What’s the Difference Between AWD and 4WD?

Have you ever wondered whether you need an all-wheel or four-wheel drive vehicle? It partly depends on your location, but there are some

misconceptions concerning whether the extra cost is worth it.

With your basic two-wheel drive car, only two of your wheels have power going to them. In the old days, it was rear-wheel drive, but today most vehicles on the road are front-wheel drive.

Even though all-wheel drive (AWD) and four-wheel drive (4WD) are terms that are often used interchangeably, there is a difference.

Four-Wheel Drive

Here’s a good explanation of how 4WD works:

When 4WD is engaged, the engine sends power to the transmission, which is then split into the front and wheel axles. The torque gets transferred to the wheels, but the wheels must have traction on the road in order for the vehicle to move anywhere. Otherwise, the tires will merely spin as you have probably experienced when stuck in mud or sand.

Let’s say that you get your rear wheels stuck in mud. If you have two-wheel drive (2WD), then your wheels will probably spin and spin. In this case, it might be extremely useful to have four-wheel drive so that your front wheels could get some traction on the road. If power was transferred to the front wheels, where the traction is, you’ be able to successfully get your car out of a sticky situation.

Read more here: Four-Wheel Drive (4WD) Advantages and Disadvantages

Both transfer power to your front and back wheels during difficult driving conditions, but AWD is an on-demand system.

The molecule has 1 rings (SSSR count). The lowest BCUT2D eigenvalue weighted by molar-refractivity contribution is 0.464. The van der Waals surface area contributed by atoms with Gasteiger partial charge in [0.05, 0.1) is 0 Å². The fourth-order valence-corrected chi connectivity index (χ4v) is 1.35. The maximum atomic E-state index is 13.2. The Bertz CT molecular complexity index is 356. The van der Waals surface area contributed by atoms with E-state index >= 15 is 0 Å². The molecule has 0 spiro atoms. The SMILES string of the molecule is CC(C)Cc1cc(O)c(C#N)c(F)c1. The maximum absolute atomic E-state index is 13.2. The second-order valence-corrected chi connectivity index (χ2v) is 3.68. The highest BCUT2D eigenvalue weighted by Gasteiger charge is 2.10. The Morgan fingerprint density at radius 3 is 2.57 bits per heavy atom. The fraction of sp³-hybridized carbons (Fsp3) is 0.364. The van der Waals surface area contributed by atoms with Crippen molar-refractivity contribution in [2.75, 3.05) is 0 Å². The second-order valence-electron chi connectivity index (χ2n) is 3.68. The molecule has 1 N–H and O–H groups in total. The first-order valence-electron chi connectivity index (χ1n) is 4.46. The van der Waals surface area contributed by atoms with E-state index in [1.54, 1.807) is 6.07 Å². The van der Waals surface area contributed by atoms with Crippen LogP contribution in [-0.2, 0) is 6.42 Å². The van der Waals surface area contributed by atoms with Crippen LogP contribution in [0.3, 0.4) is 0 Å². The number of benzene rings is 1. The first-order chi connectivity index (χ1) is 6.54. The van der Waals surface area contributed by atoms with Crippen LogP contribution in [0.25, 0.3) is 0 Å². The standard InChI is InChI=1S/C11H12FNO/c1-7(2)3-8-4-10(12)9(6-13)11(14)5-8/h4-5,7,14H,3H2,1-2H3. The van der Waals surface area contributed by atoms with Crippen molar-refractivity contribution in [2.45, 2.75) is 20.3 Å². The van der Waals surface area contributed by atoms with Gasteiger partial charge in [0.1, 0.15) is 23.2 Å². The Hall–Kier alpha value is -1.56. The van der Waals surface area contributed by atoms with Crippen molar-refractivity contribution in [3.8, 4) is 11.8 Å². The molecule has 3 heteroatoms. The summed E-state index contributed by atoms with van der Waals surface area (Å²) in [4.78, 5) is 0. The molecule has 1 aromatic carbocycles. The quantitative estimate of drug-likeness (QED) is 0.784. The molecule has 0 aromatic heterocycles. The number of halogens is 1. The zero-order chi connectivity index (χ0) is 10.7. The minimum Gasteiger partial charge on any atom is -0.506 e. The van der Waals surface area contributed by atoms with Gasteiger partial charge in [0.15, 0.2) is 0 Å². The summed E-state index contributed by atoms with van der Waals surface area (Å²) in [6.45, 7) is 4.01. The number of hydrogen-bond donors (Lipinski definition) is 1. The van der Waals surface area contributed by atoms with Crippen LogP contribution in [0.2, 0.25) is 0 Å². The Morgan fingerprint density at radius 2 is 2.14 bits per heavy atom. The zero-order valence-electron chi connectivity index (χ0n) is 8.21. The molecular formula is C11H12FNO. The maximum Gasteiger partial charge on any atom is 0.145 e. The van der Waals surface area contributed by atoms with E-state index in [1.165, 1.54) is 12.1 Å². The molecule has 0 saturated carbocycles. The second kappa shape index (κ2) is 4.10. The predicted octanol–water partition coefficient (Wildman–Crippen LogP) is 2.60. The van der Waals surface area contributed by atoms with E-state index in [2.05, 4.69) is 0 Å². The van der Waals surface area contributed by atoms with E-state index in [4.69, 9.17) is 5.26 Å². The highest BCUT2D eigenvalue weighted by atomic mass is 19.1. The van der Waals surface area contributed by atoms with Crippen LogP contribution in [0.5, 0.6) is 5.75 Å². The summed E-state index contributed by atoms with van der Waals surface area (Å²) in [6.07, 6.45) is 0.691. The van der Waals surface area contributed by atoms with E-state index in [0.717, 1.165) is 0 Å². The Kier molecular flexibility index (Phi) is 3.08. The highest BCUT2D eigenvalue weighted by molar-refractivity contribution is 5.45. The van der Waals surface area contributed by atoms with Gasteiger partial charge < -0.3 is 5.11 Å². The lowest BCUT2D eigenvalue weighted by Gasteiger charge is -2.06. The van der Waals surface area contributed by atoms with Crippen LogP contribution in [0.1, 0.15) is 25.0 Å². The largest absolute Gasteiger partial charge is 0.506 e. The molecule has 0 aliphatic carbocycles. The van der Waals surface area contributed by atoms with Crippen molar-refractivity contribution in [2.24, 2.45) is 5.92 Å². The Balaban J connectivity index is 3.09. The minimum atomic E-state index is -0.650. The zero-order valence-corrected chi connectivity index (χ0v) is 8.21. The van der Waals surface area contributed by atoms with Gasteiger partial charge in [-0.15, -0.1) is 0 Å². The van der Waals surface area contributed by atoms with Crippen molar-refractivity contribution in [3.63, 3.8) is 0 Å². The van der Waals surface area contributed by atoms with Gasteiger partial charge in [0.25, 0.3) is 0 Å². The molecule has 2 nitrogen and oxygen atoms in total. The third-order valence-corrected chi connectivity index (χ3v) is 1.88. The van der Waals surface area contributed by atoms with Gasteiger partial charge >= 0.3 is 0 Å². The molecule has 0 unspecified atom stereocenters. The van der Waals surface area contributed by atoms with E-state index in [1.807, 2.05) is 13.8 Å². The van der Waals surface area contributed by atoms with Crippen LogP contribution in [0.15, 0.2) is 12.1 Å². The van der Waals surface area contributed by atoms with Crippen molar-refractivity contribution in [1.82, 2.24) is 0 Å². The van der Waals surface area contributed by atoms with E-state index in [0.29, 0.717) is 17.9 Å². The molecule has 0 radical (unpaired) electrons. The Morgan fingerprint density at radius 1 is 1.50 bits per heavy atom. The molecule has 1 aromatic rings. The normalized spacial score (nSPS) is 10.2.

All-Wheel Drive

With AWD systems, the power is generally delivered to one set of wheels, front or rear. When it is detected that one axle is slipping, power is diverted to the other axle with the expectation of finding more traction there.

On the contrary, 4WD is either on or off. When it is engaged, all four tires are grabbing but when it is off, only two wheels have power.

This video explains more about all-wheel drive:

Cost of Extra Power

All-wheel drive is especially beneficial in situations where you are experiencing intermittent snow and ice. It is common on SUVs and minivans, where 4WD is used primarily for pickups and trucks and with off-road driving.

They both help to get your car or truck moving, but stopping in slick conditions is another subject altogether. According to Consumer Reports, putting winter tires on your car is more beneficial than either AWD or 4WD for braking  quickly and cornering in poor conditions:

One of the reasons many people buy a traditional sport-utility vehicle is for the extra security and traction of four-wheel drive. Many Driving in Snowdrivers don’t realize the limitations of AWD and 4WD, however. Though having power delivered to all four wheels increases straight-line traction, it does nothing to improve cornering or braking.

Drivers are often fooled when driving in slippery conditions with an AWD or 4WD vehicle, not realizing how slippery conditions may be when driving, only to discover they are going way too fast when trying to stop. Because the added traction of 4WD can allow a vehicle to accelerate more quickly in slippery conditions, drivers need to be more vigilant, not less. Slippery conditions demand extra caution, no matter what you drive.

In many cases, having good tires is more important than the drive wheels. Winter tires, for instance, actually do help you turn and stop on a snowy road—things that AWD doesn’t help with.

See more here:  Differences Between 2WD vs AWD vs 4WD

For southern states like Texas where inclement weather consists of mostly rain and very light snow, 2WD is sufficient. However, if you do much traveling, you might want to consider purchasing an all-wheel drive automobile.